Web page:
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AIDS Patients Fear For Their Lives As Acute ARVs Shortage Persists In Kenya

Acute shortage of the drugs continues despite Kenyatta-Blinken talks to end a tax stalemate between USAID and Kenyan authorities.

NAIROBI, Kenya — Hellen Okanga, 15, an HIV/AIDS patient, lives with her aunt in Kibera, the largest informal settlement in Nairobi.

She wants to be a doctor, but she might not realize that dream if the shortage of antiretroviral (ARV) drugs, which treat HIV, in the country persists.

A tax dispute between Kenya Revenue Authority and the United States Agency for International Development has seen a consignment of the lifesaving drugs donated by the American government withheld from Kenyans in need.

Consequently, Okanga is forced to ration the vital medicine before she runs out of supplies.

“I want to be a doctor because I want to save lives, but every day is a struggle,” she told Zenger News. “I am scared of death. With no drugs, recovery will take time. These drugs will last for one month.”

Okanga’s parents died of HIV/AIDS in 2009. Since then, she has been living with relatives.

Her aunt, Tabitha Oyoo, said caring for relatives with HIV/AIDS comes with challenges, like discrimination and stigma.

“When we went for monthly check-ups, the doctor advised using the remaining doses sparingly. He said ARVs are not available,” Oyoo told Zenger News.

“My niece didn’t ask for this disease—she was born with it. She has tried to fight it. It is challenging, but we do what we can. I cannot afford to lose another family member. I hope the situation improves soon.”

Like many other persons living with HIV/AIDS, a shortage of the much-needed drug might lead to a deterioration of her health. Kenya has 1.5 million people living with HIV/AIDS, according to United Nations Program on HIV/AIDS.

A tax dispute between Kenya Revenue Authority and the United States Agency for International Development has seen a consignment of the lifesaving drugs donated by the American government withheld from Kenyans in need. (Kenya New Agency)

Caren Amusolo, 28, a commercial sex worker living in Kisumu, a town 350 kilometers (217 miles) west of Nairobi, said lack of antiretroviral drugs puts her and her colleagues at higher risk of contracting HIV/AIDS.

“We use drugs to protect ourselves from opportunistic infections,” she told Zenger News. “We are calling upon the government to make sure that drugs are available to persons living with HIV/AIDS.”

While acknowledging the shortage, Geoffrey Mwagwi, head of supplementary services division of the Kenya Medical Supplies Authority, said Kenya had “enough” supply” of antiretroviral drugs.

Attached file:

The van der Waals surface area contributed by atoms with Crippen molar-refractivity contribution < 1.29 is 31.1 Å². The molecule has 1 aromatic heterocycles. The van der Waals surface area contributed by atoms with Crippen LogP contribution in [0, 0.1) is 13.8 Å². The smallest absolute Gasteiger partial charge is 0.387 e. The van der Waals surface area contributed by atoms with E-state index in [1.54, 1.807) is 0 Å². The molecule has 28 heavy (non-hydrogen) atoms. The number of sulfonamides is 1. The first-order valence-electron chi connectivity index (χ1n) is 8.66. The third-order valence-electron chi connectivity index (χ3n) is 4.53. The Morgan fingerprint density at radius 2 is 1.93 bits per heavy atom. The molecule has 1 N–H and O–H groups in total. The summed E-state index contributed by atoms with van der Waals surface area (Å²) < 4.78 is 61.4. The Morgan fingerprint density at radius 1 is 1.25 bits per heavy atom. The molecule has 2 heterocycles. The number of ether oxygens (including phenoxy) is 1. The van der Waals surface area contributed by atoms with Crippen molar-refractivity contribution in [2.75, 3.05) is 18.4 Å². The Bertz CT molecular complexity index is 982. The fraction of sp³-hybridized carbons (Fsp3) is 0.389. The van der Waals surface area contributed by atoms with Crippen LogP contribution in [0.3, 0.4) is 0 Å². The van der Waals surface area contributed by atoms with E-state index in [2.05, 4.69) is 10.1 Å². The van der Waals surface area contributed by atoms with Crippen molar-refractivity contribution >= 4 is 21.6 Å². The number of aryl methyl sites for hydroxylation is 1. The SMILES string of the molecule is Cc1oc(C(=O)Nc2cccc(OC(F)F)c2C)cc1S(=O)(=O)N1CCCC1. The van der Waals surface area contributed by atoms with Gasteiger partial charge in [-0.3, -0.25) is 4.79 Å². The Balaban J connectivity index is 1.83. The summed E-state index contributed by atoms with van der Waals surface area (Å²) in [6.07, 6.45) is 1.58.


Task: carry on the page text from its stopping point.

“No need to panic,” he told Zenger News. “Covid-19 halted some of our operations, but the government will distribute ARVs to public institutions soon. No person living with HIV/AIDS will die.”

The authority has been distributing antiretrovirals donated by the United States.

However, the medical supplies’ agency has been embroiled in a scandal that has worried donors.

Kenyan authorities are investigating how the institution awarded contracts worth billions of Kenya shillings to shadowy business people to supply Covid-19 prevention materials.

Consequently, the American government wants a private firm to handle distribution, hence the tax dispute with the Kenya Revenue Authority, which imposed a two percent tax on the American consignment.

Nairobi-based economist Aly-Khan Satchu termed “selfish” the move by the Kenyan government to tax the donated drugs.

“Imposing taxes increased the cost of production,” Satchu, who is also the chief executive of Rich Management, told Zenger News.

“The free ARVs provided by the Kenyan government can only sustain 400,000 HIV/AIDS patients. What happens to the remaining patients? It is time Kenya revised their tax laws.”

The drugs are said to be lying at the Port of Mombasa, Kenya’s principal seaport.

A young man undergoes an AIDS test in Nairobi, Kenya. (Brent Stirton/Getty Images)

Kenya’s Cabinet Secretary for Health, Mutahi Kagwe, who pledged to solve the tussle in January, is still optimistic that the ongoing talks will solve the impasse.

“We are discussing the issue of disbursement and the distribution of the same,” Kagwe told Zenger News. “No doubt, in the coming days, the ARV shortage will be a thing of the past.”

Following Blinken’s and Kenyatta’s virtual meeting, the latter disbanded the board of the medical supplies’ agency.

Still, this move has not addressed the acute shortage of drugs witnessed across the country.

Lazarus Omondi, a doctor at Pumwani Maternity Hospital, one of Nairobi’s most significant health facilities, said the hospital is yet to receive ARVs.

“We will distribute them once we get hold of them,” he told Zenger News.

Civil society groups have called on the Kenyan government to act fast to prevent a health crisis.

An HIV-positive woman in the slums of Nairobi, Kenya. (Brent Stirton/Getty Images)

They believe corruption and mismanagement of Covid-19 funds are the reasons why donors have lost their confidence in the Kenya Medical Supplies Authority.

In a statement, Amnesty International Kenya said the “Government of Kenya to stop mocking persons living with HIV/AIDS and endangering their lives.”

Elly Odoul, the first chairperson of the Kenya Aids NGOs Consortium, said public hospitals in Kenya are overwhelmed by Covid-19 patients. Still, the Kenyan government should not ignore AIDS/HIV patients.

“Let’s not forget that more than a million persons living with HIV/AIDS are at risk of losing their lives,” he told Zenger News.

A few months ago, the executive director of the United Nations Program on HIV/AIDS, Winnie Byanyima, urged countries to act to prevent the spread of the disease.

(Edited by Kipchumba Some and Amrita Das. Map by Urvashi Makwana)